Sonlight seeks to introduce students to some of the greatest and best-loved literature of all time. We also want to help students interact with that literature -- great and joyful or great and dismal -- which has had the most significant impact within our culture. Often it is the emotionally heavy literature that has impacted our culture most deeply. And many parents recoil in horror. "Why the dark side?" they ask. Why not stick with those books that are uplifting and joyful?
I have attempted to answer this question elsewhere (see, for example, the articles on Why to and Why NOT to purchase Sonlight Curriculum). But the themes from those essays bear repeating.
Let it be understood up front: our purpose in studying books that are dark or brooding is not simply to permit us to say that our students are culturally literate. Though there is some value in such a goal, we have higher purposes in mind.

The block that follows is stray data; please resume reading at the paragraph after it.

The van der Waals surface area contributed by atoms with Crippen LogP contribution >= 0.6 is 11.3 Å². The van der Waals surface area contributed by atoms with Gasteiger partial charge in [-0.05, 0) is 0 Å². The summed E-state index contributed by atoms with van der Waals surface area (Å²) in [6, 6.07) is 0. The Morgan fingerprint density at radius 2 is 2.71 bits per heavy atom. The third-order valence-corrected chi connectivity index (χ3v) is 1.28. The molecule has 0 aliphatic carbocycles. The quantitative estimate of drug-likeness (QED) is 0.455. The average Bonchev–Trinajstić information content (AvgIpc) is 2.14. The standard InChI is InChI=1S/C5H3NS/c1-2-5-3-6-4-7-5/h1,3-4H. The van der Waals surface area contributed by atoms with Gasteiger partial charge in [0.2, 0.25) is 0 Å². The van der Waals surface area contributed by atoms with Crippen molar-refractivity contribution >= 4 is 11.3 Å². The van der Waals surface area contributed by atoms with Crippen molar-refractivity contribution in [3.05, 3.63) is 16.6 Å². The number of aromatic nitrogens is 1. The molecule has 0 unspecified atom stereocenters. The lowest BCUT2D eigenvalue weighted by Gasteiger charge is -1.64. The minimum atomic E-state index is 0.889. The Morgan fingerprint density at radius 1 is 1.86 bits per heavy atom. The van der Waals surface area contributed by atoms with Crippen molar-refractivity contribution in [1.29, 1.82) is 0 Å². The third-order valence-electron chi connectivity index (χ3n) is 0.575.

No, our purpose in reading the literature we do is to interact with the themes these books contain in hopes of analyzing how best to understand and respond to them from a Christian -- and, especially, an evangelistic ("Good News") perspective.
For, while the authors of these works may have expressed best what was in their own hearts, the reason their works have endured is because they express so poignantly what is in many millions of other people's hearts as well. We who claim the knowledge of the Gospel of Jesus Christ must figure out how to speak to our audience's needs. If we are to understand their needs, we may be best prepared by learning to understand their literature.
If your goal is to protect your children from the evils and difficulties of worldly people, the Sonlight Curriculum 11th Year Literature program is most definitely not for you. If you want to prepare them to confront their culture and to offer hope in the midst of despair, we have worked and prayed, and will continue to pray, toward the end that this year's program will provide your children an excellent bootcamp training for the spiritual warfare of liberation to which God has called them.